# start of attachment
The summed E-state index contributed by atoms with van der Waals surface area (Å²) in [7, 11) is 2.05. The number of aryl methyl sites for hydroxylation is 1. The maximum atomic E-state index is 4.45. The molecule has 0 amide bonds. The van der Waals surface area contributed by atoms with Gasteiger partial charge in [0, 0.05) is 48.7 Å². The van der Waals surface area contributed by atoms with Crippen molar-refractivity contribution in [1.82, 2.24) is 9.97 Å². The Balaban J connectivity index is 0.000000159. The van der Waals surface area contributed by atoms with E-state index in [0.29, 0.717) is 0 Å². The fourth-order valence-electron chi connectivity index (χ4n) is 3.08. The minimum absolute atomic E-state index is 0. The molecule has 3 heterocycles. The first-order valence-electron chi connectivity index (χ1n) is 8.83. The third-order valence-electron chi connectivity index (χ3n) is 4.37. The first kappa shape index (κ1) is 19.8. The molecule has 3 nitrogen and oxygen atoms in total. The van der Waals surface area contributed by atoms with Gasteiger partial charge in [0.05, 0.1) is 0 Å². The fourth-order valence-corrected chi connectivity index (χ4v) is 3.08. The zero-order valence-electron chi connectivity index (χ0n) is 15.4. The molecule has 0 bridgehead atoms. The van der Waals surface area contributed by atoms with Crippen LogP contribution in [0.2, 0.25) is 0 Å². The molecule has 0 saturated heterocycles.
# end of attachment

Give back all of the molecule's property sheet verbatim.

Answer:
The summed E-state index contributed by atoms with van der Waals surface area (Å²) in [7, 11) is 2.05. The number of aryl methyl sites for hydroxylation is 1. The maximum atomic E-state index is 4.45. The molecule has 0 amide bonds. The van der Waals surface area contributed by atoms with Gasteiger partial charge in [0, 0.05) is 48.7 Å². The van der Waals surface area contributed by atoms with Crippen molar-refractivity contribution in [1.82, 2.24) is 9.97 Å². The Balaban J connectivity index is 0.000000159. The van der Waals surface area contributed by atoms with E-state index in [0.29, 0.717) is 0 Å². The fourth-order valence-electron chi connectivity index (χ4n) is 3.08. The minimum absolute atomic E-state index is 0. The molecule has 3 heterocycles. The first-order valence-electron chi connectivity index (χ1n) is 8.83. The third-order valence-electron chi connectivity index (χ3n) is 4.37. The first kappa shape index (κ1) is 19.8. The molecule has 3 nitrogen and oxygen atoms in total. The van der Waals surface area contributed by atoms with Gasteiger partial charge in [0.05, 0.1) is 0 Å². The fourth-order valence-corrected chi connectivity index (χ4v) is 3.08. The zero-order valence-electron chi connectivity index (χ0n) is 15.4. The molecule has 0 bridgehead atoms. The van der Waals surface area contributed by atoms with Crippen LogP contribution in [0.2, 0.25) is 0 Å². The molecule has 0 saturated heterocycles.